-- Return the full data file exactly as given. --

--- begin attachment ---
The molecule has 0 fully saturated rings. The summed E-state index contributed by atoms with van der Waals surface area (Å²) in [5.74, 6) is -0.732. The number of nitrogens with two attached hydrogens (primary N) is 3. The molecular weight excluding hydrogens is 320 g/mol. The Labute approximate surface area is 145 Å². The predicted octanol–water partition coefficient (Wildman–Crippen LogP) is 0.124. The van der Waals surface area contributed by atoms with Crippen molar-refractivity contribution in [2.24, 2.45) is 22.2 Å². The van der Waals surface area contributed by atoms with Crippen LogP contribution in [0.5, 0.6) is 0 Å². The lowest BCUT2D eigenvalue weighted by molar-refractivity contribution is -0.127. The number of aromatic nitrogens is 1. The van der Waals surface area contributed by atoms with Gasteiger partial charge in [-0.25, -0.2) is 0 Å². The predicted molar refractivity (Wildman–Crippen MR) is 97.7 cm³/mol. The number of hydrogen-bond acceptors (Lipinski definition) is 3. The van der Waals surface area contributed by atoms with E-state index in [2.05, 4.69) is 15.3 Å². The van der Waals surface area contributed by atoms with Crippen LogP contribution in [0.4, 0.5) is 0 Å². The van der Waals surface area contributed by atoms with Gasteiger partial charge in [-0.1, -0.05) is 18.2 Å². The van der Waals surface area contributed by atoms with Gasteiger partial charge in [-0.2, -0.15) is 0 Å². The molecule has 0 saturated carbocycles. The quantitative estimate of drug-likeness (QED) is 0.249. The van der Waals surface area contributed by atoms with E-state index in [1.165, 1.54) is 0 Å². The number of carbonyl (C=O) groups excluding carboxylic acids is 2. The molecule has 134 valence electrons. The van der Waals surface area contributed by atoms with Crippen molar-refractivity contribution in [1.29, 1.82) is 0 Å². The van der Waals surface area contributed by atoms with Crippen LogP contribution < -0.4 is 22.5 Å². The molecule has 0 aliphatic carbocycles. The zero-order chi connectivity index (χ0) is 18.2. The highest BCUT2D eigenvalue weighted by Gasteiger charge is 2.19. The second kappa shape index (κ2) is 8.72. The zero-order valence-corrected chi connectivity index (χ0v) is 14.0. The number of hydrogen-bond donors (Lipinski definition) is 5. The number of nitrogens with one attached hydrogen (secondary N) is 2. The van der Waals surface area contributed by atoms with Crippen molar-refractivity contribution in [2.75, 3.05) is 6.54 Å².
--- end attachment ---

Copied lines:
The molecule has 0 fully saturated rings. The summed E-state index contributed by atoms with van der Waals surface area (Å²) in [5.74, 6) is -0.732. The number of nitrogens with two attached hydrogens (primary N) is 3. The molecular weight excluding hydrogens is 320 g/mol. The Labute approximate surface area is 145 Å². The predicted octanol–water partition coefficient (Wildman–Crippen LogP) is 0.124. The van der Waals surface area contributed by atoms with Crippen molar-refractivity contribution in [2.24, 2.45) is 22.2 Å². The van der Waals surface area contributed by atoms with Crippen LogP contribution in [0.5, 0.6) is 0 Å². The lowest BCUT2D eigenvalue weighted by molar-refractivity contribution is -0.127. The number of aromatic nitrogens is 1. The van der Waals surface area contributed by atoms with Gasteiger partial charge in [-0.25, -0.2) is 0 Å². The predicted molar refractivity (Wildman–Crippen MR) is 97.7 cm³/mol. The number of hydrogen-bond acceptors (Lipinski definition) is 3. The van der Waals surface area contributed by atoms with E-state index in [2.05, 4.69) is 15.3 Å². The van der Waals surface area contributed by atoms with Crippen LogP contribution in [0.4, 0.5) is 0 Å². The van der Waals surface area contributed by atoms with Gasteiger partial charge in [-0.1, -0.05) is 18.2 Å². The van der Waals surface area contributed by atoms with Gasteiger partial charge in [-0.2, -0.15) is 0 Å². The molecule has 0 saturated carbocycles. The quantitative estimate of drug-likeness (QED) is 0.249. The van der Waals surface area contributed by atoms with E-state index in [1.165, 1.54) is 0 Å². The number of carbonyl (C=O) groups excluding carboxylic acids is 2. The molecule has 134 valence electrons. The van der Waals surface area contributed by atoms with Crippen molar-refractivity contribution in [1.29, 1.82) is 0 Å². The van der Waals surface area contributed by atoms with Crippen LogP contribution < -0.4 is 22.5 Å². The molecule has 0 aliphatic carbocycles. The zero-order chi connectivity index (χ0) is 18.2. The highest BCUT2D eigenvalue weighted by Gasteiger charge is 2.19. The second kappa shape index (κ2) is 8.72. The zero-order valence-corrected chi connectivity index (χ0v) is 14.0. The number of hydrogen-bond donors (Lipinski definition) is 5. The number of nitrogens with one attached hydrogen (secondary N) is 2. The van der Waals surface area contributed by atoms with Crippen molar-refractivity contribution in [2.75, 3.05) is 6.54 Å².